We were all a little perplexed when Jaden Smith started bringing bottled water as his date to a red carpet last year, holding it up to his ear the way some hip-hop artists have been known to hold up wads of cash. Towards the end of the year, it emerged that Smith had invested in a bottled water startup, Just Water, which produces sustainably sourced and priced cardboard bottled water, sold at such eco-friendly strongholds as Whole Foods.
Smith, according to a story for New York magazine last year, can “definitely taste the difference in different kinds of water,” and he reports Just Water’s profile as “crisp and natural.”
Smith, it seems, is holding tight to the “Just Water” name and its crisp, natural taste: In the latest in a string of setbacks for Just Mayo—a vegan mayonnaise substitute manufactured by the startup Hampton Creek—Just Goods, the parent company of Just Water, has filed a suit alleging Hampton Creek has violated a previous trademark agreement.
When Just Mayo launched several years ago, its logo was styled with a cursive “Just” and a block-capital “Mayo.” Earlier this year, Hampton repackaged the faux-mayonnaise, replacing the cursive “Just” with a lowercase, sans-serif “just.” At the same time, its website URL became “eatjust.com”—and, amid the rebranding, Just Goods is alleging the new logo creates confusion with Just Water’s own. Even further, the suit purports Just Mayo is rebranding to distance itself from its own struggling reputation. Given Hampton Creek’s recent controversy—even before its entire board resigned en masse, it had been confronting a backlash over reportedly urging its own employees to buy its products, over its failure to list GMO ingredients, and over its attempts to grow meat in a lab—it’s certainly not a brand with which Smith’s noble bottled water wants to be affiliated.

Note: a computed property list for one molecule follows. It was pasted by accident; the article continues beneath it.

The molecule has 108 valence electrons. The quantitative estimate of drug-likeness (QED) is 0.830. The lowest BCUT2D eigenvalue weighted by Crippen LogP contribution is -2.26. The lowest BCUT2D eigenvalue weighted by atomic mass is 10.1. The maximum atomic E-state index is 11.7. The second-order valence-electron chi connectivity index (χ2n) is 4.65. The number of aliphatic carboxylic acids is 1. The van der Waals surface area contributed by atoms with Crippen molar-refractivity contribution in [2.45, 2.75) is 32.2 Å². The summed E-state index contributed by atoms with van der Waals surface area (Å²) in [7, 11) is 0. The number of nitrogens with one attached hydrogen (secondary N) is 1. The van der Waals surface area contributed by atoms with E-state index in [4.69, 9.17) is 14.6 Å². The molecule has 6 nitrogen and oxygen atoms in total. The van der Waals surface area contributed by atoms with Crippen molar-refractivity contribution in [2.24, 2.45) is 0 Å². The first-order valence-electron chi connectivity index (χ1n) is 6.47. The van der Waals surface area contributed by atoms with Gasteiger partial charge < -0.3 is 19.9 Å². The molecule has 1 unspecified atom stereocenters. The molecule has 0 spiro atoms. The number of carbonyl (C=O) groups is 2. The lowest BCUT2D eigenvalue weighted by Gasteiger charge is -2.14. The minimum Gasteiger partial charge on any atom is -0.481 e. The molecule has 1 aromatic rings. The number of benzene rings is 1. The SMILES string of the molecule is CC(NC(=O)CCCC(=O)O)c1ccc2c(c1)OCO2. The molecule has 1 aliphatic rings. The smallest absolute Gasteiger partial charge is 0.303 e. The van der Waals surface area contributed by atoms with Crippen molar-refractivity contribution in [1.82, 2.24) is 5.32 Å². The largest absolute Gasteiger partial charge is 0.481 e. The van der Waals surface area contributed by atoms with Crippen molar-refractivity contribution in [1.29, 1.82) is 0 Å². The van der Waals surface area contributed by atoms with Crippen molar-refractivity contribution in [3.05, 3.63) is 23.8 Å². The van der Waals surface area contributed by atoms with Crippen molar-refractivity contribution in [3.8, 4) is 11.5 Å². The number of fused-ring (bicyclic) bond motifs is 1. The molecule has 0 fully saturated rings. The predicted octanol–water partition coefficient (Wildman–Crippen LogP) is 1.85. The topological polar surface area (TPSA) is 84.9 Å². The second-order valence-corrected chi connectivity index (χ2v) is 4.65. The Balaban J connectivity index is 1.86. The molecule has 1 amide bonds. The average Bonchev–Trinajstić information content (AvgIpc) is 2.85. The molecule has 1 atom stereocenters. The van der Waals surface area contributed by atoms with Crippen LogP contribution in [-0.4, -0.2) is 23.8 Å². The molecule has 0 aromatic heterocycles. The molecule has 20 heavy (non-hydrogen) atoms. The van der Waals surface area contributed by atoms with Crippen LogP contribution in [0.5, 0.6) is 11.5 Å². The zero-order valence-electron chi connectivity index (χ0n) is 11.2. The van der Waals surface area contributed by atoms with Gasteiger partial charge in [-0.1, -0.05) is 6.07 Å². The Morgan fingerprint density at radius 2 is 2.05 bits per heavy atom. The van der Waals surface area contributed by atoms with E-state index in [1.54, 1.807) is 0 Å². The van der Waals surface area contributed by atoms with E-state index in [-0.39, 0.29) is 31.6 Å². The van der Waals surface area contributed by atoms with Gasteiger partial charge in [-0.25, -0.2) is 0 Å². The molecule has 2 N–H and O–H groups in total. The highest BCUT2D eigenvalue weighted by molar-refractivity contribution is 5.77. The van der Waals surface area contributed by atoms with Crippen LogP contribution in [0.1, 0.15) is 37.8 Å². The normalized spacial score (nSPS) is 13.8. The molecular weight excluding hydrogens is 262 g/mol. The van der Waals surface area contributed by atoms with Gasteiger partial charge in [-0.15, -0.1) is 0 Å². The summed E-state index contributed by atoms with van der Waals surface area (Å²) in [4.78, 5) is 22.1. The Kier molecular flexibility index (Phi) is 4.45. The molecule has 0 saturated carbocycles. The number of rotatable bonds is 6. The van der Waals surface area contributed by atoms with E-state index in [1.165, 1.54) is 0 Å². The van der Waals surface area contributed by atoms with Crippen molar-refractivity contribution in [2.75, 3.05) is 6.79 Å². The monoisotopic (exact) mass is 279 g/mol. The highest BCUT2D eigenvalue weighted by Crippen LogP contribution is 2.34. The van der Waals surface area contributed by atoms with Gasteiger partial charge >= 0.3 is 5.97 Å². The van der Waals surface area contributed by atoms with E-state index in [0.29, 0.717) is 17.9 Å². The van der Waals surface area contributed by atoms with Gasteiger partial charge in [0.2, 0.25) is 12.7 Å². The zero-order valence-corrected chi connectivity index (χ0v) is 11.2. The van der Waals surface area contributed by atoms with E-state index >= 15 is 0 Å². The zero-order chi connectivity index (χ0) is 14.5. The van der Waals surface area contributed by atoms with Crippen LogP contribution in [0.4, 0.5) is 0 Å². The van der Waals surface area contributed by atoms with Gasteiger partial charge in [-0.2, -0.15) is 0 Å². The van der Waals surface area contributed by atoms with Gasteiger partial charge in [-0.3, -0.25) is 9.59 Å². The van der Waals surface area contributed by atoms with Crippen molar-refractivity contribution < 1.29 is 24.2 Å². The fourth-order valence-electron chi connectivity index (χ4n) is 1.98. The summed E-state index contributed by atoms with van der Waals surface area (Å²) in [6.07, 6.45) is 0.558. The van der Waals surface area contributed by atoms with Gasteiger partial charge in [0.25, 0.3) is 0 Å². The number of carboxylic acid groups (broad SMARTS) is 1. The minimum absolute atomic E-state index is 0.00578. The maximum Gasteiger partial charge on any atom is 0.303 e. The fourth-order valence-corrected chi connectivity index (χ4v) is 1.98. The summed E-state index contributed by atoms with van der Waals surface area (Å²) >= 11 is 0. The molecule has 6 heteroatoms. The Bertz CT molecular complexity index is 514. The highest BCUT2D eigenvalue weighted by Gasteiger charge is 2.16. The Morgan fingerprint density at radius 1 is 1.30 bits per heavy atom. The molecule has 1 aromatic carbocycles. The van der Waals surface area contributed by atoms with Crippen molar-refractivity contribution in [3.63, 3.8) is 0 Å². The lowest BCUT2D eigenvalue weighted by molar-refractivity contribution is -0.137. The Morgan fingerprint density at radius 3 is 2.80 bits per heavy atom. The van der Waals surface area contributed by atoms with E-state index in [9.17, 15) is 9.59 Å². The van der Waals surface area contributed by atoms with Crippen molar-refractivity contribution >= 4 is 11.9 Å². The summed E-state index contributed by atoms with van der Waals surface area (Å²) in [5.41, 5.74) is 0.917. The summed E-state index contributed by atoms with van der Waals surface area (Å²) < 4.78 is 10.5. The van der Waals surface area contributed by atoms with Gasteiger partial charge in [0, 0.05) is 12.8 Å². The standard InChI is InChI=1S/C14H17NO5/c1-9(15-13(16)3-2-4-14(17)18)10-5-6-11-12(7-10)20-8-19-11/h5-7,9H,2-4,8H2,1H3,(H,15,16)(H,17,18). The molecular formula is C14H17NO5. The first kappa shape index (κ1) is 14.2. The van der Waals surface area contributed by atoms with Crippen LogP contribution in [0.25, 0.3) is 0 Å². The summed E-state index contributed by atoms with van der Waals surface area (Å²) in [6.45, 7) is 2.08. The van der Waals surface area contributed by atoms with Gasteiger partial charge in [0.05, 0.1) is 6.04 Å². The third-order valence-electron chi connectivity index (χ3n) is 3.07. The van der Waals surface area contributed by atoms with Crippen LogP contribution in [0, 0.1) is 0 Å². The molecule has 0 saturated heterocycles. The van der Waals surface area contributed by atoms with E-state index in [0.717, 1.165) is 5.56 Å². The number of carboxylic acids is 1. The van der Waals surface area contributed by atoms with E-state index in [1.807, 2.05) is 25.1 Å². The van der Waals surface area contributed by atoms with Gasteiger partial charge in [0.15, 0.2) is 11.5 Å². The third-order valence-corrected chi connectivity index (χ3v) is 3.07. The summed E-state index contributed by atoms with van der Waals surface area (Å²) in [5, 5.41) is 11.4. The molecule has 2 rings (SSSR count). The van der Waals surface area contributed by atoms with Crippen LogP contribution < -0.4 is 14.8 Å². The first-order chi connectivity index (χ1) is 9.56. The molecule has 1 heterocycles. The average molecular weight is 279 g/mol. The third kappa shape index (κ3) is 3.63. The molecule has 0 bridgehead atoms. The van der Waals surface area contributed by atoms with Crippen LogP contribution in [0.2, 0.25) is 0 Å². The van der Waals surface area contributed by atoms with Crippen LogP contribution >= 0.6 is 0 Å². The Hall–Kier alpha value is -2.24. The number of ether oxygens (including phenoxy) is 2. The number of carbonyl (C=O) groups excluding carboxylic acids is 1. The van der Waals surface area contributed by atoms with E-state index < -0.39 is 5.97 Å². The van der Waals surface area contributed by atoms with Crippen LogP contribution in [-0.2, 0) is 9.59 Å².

Just Goods is planning an expansion into flavored water territory later this year, giving it all the more reason to be a bit uncomfortable with Hampton Creek’s plans.
There is a precedent for the suit, too: According to Bloomberg, which first reported the latest litigation, Hampton Creek’s chief executive Joshua Tetrick (the sole remaining member of the board) signed a contract in 2014 that “stipulates that the food maker must adhere to a previous design, with cursive and smaller font, unless it receives permission from Just Goods.” That means all caps for Just Goods, lowercase for Just Mayo.
The suit has all the trappings of a big-screen draw: The beloved celebrity scion versus the obscure startup; the roster of good guys versus supervillains (on Smith’s team, we have, of course, Will Smith, as well as Queen Latifah and Lionel Richie, while Just Mayo’s team boasts, well, Peter Thiel). In the battle of vegan mayo versus bottled water, who comes out on top?
Jaden Smith’s sister Willow spent her birthday chilling on the beach with friends: